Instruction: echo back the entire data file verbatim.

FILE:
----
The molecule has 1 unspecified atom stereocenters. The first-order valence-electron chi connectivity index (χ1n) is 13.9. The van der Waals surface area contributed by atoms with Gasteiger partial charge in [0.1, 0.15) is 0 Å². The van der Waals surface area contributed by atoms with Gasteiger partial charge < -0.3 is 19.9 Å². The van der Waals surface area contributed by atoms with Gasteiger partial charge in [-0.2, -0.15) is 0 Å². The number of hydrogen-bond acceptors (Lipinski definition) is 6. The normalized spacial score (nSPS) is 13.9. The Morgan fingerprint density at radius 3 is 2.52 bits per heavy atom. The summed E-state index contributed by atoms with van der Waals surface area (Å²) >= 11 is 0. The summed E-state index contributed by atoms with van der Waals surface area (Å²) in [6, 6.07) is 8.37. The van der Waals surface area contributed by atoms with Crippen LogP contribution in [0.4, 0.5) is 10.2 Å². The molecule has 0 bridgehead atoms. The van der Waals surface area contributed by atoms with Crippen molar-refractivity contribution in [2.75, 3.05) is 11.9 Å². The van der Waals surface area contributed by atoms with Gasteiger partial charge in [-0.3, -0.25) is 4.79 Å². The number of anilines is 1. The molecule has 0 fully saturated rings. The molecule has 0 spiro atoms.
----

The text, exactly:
The molecule has 1 unspecified atom stereocenters. The first-order valence-electron chi connectivity index (χ1n) is 13.9. The van der Waals surface area contributed by atoms with Gasteiger partial charge in [0.1, 0.15) is 0 Å². The van der Waals surface area contributed by atoms with Gasteiger partial charge < -0.3 is 19.9 Å². The van der Waals surface area contributed by atoms with Gasteiger partial charge in [-0.2, -0.15) is 0 Å². The number of hydrogen-bond acceptors (Lipinski definition) is 6. The normalized spacial score (nSPS) is 13.9. The Morgan fingerprint density at radius 3 is 2.52 bits per heavy atom. The summed E-state index contributed by atoms with van der Waals surface area (Å²) >= 11 is 0. The summed E-state index contributed by atoms with van der Waals surface area (Å²) in [6, 6.07) is 8.37. The van der Waals surface area contributed by atoms with Crippen LogP contribution in [0.4, 0.5) is 10.2 Å². The molecule has 0 bridgehead atoms. The van der Waals surface area contributed by atoms with Crippen molar-refractivity contribution in [2.75, 3.05) is 11.9 Å². The van der Waals surface area contributed by atoms with Gasteiger partial charge in [-0.3, -0.25) is 4.79 Å². The number of anilines is 1. The molecule has 0 fully saturated rings. The molecule has 0 spiro atoms.